Carpool

on August 23, 1996 by BOXOFFICE Staff
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Released with a G-rated animated short, "Superior Duck." "Carpool" is the kind of idiotic good time that is a little hard on parents but is still the sort of silliness that goes over well with the under-eight crowd. Tom Arnold is affably juvenile in this thinly plotted tale of suburban set pieces, designed mostly to rash cars and toss out zingy (and not so zingy) one-liners. David Paymer ("Quiz Show") plays Daniel Miller, a typical whitebread yuppie dad whose wife falls ill one morning and sticks im with the job of driving the morning carpool of bratty kids to chool. This includes his own two sons, a lovely pre-teen snob, a sluggish little girl and a bizarre kid named Travis who does adorable things like stick gummy bears up his nose. Naturally, Daniel has a big meeting at the office that day, so he's in a mad rush to cart these kids to class and dump them off. Along the way the youngsters complain, naturally, about being hungry and wanting to make a rest stop, and they insist on listening to deafening rock music. And, naturally, Daniel finds all this nerve-shattering. But matters go from bad to worse when he stops at a convenience store to pick up donuts--and stumbles onto a robbery in progress. br>Two dimwit thugs are ready to flee with stolen cash when a financially strapped carnival manager named Franklin Lazlo (Arnold) enters and decides to play hero with his gun. When a cop arrives nd thinks that Franklin is the thief, Franklin hijacks Daniel's vanful of kids to escape, thus beginning a madcap race through the streets of suburban Seattle. There's plenty of tongue-in-cheek dialogue and silly antics by kids and adults alike along the way, plus the obligatory multi-car pileups. The humor is lame, and the action is the kind of low-budget stuff familiar from live-action Disney comedies. Anyone over the age of 12 will feel that life is too short to endure a picture like this, unless they have their small fry in tow. But there's enough harmless, dumb fun here to keep the tykes quiet for a couple of hours, and that as much as the movie may be worth the price of admission.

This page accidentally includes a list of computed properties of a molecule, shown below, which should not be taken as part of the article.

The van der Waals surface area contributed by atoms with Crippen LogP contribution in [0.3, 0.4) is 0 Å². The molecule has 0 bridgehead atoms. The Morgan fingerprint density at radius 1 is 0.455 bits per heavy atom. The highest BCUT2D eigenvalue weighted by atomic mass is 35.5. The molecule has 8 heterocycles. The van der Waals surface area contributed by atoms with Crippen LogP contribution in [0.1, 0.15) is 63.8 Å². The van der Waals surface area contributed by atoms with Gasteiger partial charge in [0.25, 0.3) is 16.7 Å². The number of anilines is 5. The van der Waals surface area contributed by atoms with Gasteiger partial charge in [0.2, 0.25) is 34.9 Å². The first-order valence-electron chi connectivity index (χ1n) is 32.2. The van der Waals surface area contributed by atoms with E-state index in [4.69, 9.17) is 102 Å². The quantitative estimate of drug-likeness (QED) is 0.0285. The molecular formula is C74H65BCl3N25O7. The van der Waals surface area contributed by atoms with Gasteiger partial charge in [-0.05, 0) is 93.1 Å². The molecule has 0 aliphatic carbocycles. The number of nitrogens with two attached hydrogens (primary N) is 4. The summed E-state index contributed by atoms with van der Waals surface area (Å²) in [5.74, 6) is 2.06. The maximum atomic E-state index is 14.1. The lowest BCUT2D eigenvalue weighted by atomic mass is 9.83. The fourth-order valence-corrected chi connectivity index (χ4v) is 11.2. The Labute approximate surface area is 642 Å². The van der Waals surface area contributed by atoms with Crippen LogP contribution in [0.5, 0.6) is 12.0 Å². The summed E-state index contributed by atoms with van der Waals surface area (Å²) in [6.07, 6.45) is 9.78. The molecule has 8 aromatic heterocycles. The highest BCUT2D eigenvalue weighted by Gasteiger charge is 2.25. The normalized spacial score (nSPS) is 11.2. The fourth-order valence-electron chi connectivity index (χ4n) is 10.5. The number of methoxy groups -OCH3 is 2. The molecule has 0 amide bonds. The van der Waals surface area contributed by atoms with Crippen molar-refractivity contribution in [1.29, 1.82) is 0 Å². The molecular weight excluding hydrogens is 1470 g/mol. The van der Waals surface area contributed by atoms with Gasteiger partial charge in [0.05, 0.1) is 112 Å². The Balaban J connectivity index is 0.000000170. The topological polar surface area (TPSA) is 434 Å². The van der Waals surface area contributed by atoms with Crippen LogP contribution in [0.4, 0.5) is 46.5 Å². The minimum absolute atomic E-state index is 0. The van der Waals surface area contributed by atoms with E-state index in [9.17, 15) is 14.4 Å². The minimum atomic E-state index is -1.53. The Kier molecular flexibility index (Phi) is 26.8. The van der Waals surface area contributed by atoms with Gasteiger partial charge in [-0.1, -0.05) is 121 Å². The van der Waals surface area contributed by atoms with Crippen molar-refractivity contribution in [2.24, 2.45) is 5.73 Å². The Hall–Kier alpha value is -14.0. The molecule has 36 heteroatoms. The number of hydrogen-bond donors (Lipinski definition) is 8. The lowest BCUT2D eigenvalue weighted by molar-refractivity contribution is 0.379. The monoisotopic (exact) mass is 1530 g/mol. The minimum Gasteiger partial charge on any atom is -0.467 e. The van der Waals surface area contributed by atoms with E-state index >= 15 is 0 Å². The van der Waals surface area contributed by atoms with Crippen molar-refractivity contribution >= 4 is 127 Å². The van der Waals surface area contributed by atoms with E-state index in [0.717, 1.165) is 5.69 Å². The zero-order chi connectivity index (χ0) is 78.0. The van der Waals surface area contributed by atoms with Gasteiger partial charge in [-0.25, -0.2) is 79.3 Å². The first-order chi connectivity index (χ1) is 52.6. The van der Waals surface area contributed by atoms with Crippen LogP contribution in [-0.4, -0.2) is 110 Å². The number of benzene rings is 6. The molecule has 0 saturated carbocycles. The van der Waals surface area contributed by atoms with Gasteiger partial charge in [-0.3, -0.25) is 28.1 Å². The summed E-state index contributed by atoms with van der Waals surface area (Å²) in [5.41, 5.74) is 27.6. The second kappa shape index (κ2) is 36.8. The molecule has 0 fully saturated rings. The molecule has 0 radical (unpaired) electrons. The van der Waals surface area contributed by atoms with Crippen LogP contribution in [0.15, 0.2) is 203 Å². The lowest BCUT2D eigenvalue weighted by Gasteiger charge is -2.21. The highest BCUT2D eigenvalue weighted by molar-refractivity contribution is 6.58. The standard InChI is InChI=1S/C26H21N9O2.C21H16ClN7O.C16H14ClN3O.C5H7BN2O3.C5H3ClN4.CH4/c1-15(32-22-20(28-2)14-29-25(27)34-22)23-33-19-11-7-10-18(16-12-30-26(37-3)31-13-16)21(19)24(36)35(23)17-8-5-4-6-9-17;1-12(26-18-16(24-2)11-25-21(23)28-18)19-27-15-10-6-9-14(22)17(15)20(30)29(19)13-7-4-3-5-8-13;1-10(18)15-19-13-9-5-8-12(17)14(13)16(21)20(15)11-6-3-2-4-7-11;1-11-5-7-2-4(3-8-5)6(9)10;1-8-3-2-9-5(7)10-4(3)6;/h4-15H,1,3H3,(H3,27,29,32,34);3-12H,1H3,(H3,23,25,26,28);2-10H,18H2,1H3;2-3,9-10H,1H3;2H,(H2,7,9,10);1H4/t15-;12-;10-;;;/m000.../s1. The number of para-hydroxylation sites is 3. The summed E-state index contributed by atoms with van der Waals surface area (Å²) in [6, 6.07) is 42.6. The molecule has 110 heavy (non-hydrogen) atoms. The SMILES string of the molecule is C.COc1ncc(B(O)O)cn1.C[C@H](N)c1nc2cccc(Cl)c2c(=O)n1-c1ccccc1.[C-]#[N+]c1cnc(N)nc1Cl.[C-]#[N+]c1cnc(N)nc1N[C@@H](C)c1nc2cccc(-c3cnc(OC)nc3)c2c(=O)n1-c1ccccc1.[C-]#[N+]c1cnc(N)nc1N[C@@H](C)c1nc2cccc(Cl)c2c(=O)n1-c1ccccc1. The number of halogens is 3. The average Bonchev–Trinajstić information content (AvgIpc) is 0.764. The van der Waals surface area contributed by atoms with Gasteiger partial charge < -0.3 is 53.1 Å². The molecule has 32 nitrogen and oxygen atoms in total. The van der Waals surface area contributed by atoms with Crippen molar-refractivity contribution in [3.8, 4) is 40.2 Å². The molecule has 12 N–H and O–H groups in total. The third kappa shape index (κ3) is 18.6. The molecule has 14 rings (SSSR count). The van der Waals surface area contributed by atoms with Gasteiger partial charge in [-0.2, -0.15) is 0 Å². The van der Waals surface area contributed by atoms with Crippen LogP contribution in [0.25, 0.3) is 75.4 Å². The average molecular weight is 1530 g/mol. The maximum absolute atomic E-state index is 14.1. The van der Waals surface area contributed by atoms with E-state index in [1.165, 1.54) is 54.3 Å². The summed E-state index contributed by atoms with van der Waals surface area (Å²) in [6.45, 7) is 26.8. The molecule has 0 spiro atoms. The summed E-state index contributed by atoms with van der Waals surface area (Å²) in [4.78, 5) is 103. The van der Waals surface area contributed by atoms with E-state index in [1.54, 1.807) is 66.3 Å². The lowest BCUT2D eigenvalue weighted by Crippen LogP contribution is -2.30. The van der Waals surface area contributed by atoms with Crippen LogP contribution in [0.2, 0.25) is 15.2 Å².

As an added fillip here, Warner Bros. decided to revive the idea of warming up their feature audiences by opening with an animated short. But "Superior Duck," featuring Daffy as a bumbling superhero, is pretty much of a disappointment. Falling far short of Warner's classic cartoons in both wit and animation, this Chuck Jones Film production seems designed less to entertain than to shoehorn every major Looney Tuner it can into its story, as if reminding us of the good old days was good enough. But Daffy's tedious antics, along with bland cameos by Foghorn Leghorn, Wile E. Coyote, the Tasmanian Devil and Porky Pig, don't really go over. The appeal of the old shorts was that they delighted adult and child alike, yet "Superior Duck" is a string of unimaginative gags. Noticeably absent is Bugs Bunny himself; not that he would have rescued this piece, but it's a curious omission. (Maybe it was in Daffy's contract.) In any case, what with TV's "Tiny Toons" and "Animaniacs" setting the (at least contemporary) standard for visual fun and clever writing from Warner animation, this big-screen effort seems strangely weak. Starring Tom Arnold, Rhea Perlman and David Paymar. Directed by Arthur Hiller. Written by Don Rhymer. Produced by Arnon Milchan and Michael Nathanson. A Warner Bros. release. Comedy. Rated PG for crude humor, mild language and comic action. Running time: 89 min.
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